Organic diet for organic pigs and poultry

In a new research project, scientists from Aarhus University and from universities in Switzerland, Finland, Germany and the Netherlands, among others, will develop organic feeding strategies for the European pig and poultry market based solely on organic products.

Monday 28 November 2011 (8 years 7 days ago)
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In future the feed for organic pigs and poultry will be 100 percent organic and it will be quite a challenge to meet the demand for, particularly, protein-rich feeds.

You may think it strange that organic pork chops, eggs and poultry are not already produced from diets that are 100 percent organic. The difficulty has been to get hold of sufficient organic feeds to satisfy the demand – particularly for a source rich in protein.

In a new research project, scientists from Aarhus University and from universities in Switzerland, Finland, Germany and the Netherlands, among others, will develop organic feeding strategies for the European pig and poultry market based solely on organic products. The 100 percent organic feeding systems that the project will be developing aim to satisfy not only animal nutritional requirements at the different stages of growth and production, but also health, welfare and environmental aspects. The scientists will also be concentrating on locally produced feeds.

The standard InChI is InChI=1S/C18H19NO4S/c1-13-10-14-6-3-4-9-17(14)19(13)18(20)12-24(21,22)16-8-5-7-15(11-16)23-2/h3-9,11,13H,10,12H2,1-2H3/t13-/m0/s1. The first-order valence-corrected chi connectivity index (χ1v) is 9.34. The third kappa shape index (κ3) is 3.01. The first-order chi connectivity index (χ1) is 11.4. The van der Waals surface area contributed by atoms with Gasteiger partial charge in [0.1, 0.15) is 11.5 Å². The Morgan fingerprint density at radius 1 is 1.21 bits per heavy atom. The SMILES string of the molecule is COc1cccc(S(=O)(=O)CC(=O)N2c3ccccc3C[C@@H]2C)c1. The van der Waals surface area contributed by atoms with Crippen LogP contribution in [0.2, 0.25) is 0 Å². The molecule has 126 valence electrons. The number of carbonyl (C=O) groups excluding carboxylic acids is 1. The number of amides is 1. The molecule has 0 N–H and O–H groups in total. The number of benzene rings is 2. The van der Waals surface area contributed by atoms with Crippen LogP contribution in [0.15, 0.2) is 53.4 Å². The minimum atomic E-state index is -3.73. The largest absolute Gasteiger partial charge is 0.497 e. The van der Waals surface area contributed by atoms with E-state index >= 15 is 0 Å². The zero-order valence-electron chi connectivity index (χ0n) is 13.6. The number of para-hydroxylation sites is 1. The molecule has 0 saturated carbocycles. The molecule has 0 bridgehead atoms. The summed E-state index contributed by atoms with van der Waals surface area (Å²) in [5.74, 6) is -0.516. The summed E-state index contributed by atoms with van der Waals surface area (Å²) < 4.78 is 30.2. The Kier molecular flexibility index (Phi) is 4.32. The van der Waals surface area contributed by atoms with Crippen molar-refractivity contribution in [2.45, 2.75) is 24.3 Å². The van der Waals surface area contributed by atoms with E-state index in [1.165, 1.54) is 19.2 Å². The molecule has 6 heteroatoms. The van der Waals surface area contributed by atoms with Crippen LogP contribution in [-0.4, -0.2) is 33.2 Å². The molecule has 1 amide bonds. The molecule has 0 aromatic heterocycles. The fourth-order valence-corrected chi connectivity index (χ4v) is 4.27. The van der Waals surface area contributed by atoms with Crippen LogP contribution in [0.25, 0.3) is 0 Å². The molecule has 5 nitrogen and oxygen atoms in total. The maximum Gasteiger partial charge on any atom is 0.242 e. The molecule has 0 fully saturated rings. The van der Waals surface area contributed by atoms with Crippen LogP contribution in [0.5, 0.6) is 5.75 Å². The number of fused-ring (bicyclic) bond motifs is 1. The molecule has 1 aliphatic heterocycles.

The plan is to systematically map and assess individual feeds and feeding systems for pigs and poultry. Scientists will look at the nutritional value of the ingredients of the selected feeds and how accessible they are on the market. They will evaluate different types of roughage and compound feeds and will also assess the value of foraging.

Traditional feeds such as cereal and grass are not the only feeds sources studied. Who says that the protein source must be soybean imported from the other side of the planet? Europe has its own potential for growing protein-rich products, and combinations of, for example, varieties of lupine, naked oat, mussel meal, insect grubs, wild pea and sainfoin may be sufficient to meet the protein requirements of organic pigs and poultry in Europe.

Pigs and poultry are not normally the largest consumers of roughage, but roughage has a certain beneficial effect on animal digestion. A large intake of roughage, for example, helps to maintain a healthy gut flora and good digestive function. The supplementation with roughage for pigs can encourage them to increase their foraging, which makes them more active and reduces possible aggressive behaviour.

Wednesday November 23, 2011/ Aarhus Universitet/ Denmark.
http://agrsci.au.dk

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